David Michael Blatt, an Israeli-American professional basketball coach and a former professional basketball player, is known for coaching players at the top of their physical prowess.
One of the most successful coaches in European basketball history, he was NBA team Cleveland Cavaliers' head coach from 2014-2016 and is currently the head coach of the Greek team Olympiacos.
But last week, Blatt made a surprising announcement in a letter on his current team's website — he has been diagnosed with Primary Progressive Multiple Sclerosis (PPMS).
In an exclusive interview with Euronews' Ioannis Giagkinis, Blatt said his reasons for telling the world about his health are twofold.
"I'm a public figure, people know me and see me and recognise me and obviously could tell something was not normal with me," he said. "I felt it was important that I was honest and forthright about what my situation was."
Secondly, Blatt added: "I had a hope that perhaps in some way I could offer support or motivation or inspiration to other people that are suffering from my kind of illness."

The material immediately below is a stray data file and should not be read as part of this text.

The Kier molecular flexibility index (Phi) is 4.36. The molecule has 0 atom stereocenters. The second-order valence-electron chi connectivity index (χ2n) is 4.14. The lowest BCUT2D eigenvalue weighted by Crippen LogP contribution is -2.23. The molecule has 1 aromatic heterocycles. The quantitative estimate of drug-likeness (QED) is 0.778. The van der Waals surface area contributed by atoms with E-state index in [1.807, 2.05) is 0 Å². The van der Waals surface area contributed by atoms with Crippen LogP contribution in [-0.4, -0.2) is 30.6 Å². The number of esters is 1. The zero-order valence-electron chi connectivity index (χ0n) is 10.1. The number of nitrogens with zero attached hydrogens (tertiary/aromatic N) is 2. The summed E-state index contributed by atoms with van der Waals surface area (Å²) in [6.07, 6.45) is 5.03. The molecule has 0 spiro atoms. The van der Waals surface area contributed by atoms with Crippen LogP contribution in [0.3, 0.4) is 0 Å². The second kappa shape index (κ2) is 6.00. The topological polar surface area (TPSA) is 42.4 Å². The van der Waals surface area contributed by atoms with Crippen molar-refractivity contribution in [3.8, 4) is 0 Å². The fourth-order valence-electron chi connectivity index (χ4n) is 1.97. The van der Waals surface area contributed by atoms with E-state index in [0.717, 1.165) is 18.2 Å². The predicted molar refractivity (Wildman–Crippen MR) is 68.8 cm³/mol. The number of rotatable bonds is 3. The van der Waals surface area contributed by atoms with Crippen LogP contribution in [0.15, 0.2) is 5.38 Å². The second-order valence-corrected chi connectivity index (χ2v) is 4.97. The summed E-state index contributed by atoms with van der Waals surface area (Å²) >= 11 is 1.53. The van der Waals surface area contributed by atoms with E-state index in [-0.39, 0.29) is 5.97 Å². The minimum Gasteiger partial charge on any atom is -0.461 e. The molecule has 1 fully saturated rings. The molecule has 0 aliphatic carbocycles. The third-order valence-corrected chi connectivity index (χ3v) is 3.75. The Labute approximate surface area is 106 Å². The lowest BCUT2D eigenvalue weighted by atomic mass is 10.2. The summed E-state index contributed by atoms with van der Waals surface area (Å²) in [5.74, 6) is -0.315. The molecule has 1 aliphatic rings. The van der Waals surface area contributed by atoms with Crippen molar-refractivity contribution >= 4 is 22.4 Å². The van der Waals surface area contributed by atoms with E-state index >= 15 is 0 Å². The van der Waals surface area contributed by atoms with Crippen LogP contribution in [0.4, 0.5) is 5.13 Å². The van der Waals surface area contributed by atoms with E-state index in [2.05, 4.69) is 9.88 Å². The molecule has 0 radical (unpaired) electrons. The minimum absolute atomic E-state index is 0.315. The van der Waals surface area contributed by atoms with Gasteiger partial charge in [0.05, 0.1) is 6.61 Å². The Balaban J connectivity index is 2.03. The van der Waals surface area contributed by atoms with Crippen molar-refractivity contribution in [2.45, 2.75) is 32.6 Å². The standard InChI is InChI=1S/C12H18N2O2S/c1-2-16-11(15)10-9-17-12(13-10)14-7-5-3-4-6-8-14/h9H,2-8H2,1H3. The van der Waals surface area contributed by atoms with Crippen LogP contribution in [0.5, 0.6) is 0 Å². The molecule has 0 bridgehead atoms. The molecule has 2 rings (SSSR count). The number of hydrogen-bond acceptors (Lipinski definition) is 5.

How has his daily life changed?
Multiple sclerosis (MS) is a potentially disabling disease of the brain and spinal cord (central nervous system), where the immune system attacks nerve fibres and causes communication problems between the brain and the rest of the body.
PPMS affects about 10-15% of people diagnosed with MS, according to the Multiple Sclerosis Society UK. Its name is such because, from the first (primary) symptoms, it is progressive. Symptoms gradually get worse over time, rather than appearing as sudden relapses.
"I don't run around as I used to," Blatt said. "On the court I move a bit more slowly, more gingery. I have to be more careful."
However, he insisted his diagnosis hasn't changed his outlook, "passion for the game" or "stopped me from doing the best job that I can coaching and leading my guys".
What's his biggest fear?
"I don't think in terms of fear," Blatt said, citing a Winston Churchill quote: "There is nothing to fear but fear itself."
"In this situation as in sport, as in basketball, omitting your excellence, committing to doing your best takes away all the fear," he added.
What's his message to the world?
The coach has one message for anyone in a similar situation to his: "Never ever ever give up."
"There is an awful lot of good out there and you can find and use it to help," he said.